From independence, freedom and truth


Deficit and public debt in Spain: where’s the success?

Fernando del Pino Calvo Sotelo

March 22, 2013

The great philosopher George Santayana wrote a memorable sentence:  “Skepticism is the chastity of the intellect, and it is shameful to surrender it too soon or to the first comer”.  Spain’s 2012 budget deficit figures have recently been published and everyone seems cheerful about them, not least the government. Should we yield to this fiesta or should we show some sober skepticism? Is labeling these results as a success a fair judgment or just propaganda?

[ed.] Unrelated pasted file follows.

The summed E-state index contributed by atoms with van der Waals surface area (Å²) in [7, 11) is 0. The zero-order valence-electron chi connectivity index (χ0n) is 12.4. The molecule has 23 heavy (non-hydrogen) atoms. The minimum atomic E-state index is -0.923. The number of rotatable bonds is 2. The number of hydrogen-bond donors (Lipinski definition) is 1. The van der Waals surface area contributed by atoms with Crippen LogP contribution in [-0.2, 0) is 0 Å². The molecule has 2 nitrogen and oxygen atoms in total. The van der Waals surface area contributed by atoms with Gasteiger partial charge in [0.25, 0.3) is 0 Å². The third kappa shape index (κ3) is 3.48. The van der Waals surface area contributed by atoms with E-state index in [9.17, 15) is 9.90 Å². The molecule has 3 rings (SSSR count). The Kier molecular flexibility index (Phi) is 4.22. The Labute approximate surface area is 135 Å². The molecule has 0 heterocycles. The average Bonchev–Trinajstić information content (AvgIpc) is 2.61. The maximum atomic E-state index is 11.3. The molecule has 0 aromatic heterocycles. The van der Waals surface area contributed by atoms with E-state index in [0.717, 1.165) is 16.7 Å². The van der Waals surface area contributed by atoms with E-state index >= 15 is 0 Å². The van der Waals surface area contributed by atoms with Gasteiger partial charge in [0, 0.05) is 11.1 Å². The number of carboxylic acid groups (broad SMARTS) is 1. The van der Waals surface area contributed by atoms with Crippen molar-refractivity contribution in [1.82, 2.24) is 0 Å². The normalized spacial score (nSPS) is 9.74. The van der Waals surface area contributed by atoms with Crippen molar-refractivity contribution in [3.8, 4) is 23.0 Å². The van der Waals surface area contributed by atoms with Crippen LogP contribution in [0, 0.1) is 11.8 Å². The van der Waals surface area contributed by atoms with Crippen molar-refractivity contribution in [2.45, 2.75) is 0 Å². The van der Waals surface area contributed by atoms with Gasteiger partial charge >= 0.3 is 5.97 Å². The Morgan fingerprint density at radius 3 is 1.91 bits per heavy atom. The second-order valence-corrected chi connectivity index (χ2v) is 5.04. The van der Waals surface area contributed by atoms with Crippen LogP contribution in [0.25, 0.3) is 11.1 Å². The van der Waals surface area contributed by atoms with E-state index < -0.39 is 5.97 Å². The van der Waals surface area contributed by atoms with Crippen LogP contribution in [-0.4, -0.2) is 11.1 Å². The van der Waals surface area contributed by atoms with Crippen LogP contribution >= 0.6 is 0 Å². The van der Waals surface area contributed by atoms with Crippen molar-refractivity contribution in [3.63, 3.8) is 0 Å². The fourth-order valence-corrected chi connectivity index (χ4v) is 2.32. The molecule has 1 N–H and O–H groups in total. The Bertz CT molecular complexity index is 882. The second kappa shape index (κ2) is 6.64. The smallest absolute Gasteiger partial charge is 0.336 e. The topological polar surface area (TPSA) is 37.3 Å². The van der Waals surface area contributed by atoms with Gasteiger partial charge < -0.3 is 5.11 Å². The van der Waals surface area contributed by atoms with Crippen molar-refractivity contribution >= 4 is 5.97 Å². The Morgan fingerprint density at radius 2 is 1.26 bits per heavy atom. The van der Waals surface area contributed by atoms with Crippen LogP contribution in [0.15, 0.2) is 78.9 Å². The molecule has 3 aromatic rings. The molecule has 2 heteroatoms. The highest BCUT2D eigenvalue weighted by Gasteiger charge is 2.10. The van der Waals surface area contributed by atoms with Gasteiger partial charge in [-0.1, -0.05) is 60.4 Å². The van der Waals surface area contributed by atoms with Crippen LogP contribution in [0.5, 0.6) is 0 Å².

In run-of-the- mill countries, deficit over GDP is simply a number. But you know, “Spain is different”, therefore we need a whole formula to say what the deficit was in 2012: 6.7%+3.3%=10%. That is to say, deficit before the public aid to the cajas (Spain’s regional banks, owned by the regional governments and controlled –ruined, if I may say so- by regional politicians), the aid itself and the total deficit. You may believe that the numbers are split with the purpose of appearing more palatable. That might be the case, but I don’t think so: all socialist leaning governments, including our current center right-disguised socialist administration, believe that deficits do not matter, and continue believing so until the very eve of the default. Our government seems to worry about deficits only to the extent that they might breach the target set by the EU subjecting Spain to the sanctioning procedure, probably not because of the penalty itself, but because of the potential political damage to its beloved image. As long as this does not happen, it doesn’t matter whether the deficit is high or low, true or doubtful, convenient for Spain’s future or not. Therefore, the unsanctionable deficit was celebrated with fanfare. This was nothing short of amazing, as Spain had missed its promised deficit target three times. The current government asked the EU in March 2012 to raise the previous target of 4.4% over GDP, and Europe graciously accepted a higher 5.3% target. The Finance Minister said then: “Spain will be reliable in 2012 and will honor its commitment of achieving a deficit below 5.3% over GDP”. The Vice President didn’t want to sound less emphatic and added: “Spain will hold true to its word”. A few months later, after a complete failure of all its forecasts, the Spanish government  made Spain break its word and requested the EU to raise its deficit target for a second time, to 6.3% over GDP. The EU agreed. I do not think this was good news. How can we take fiscal discipline seriously in Europe if no one feels bound to any rules any longer and conditions imposed upon countries are relaxed as fast as infringers break them? However, the Spanish government, specialized as it is in tiny, shy mini-reforms sold as structural reforms, feels at ease with mini-requirements, and was happy about the change, which didn’t prevent it from breaking its word for a second time in less than a year. It is frankly annoying that, with such record behind it, the deficit announcement has been made with arrogance instead of some circumspection and humility.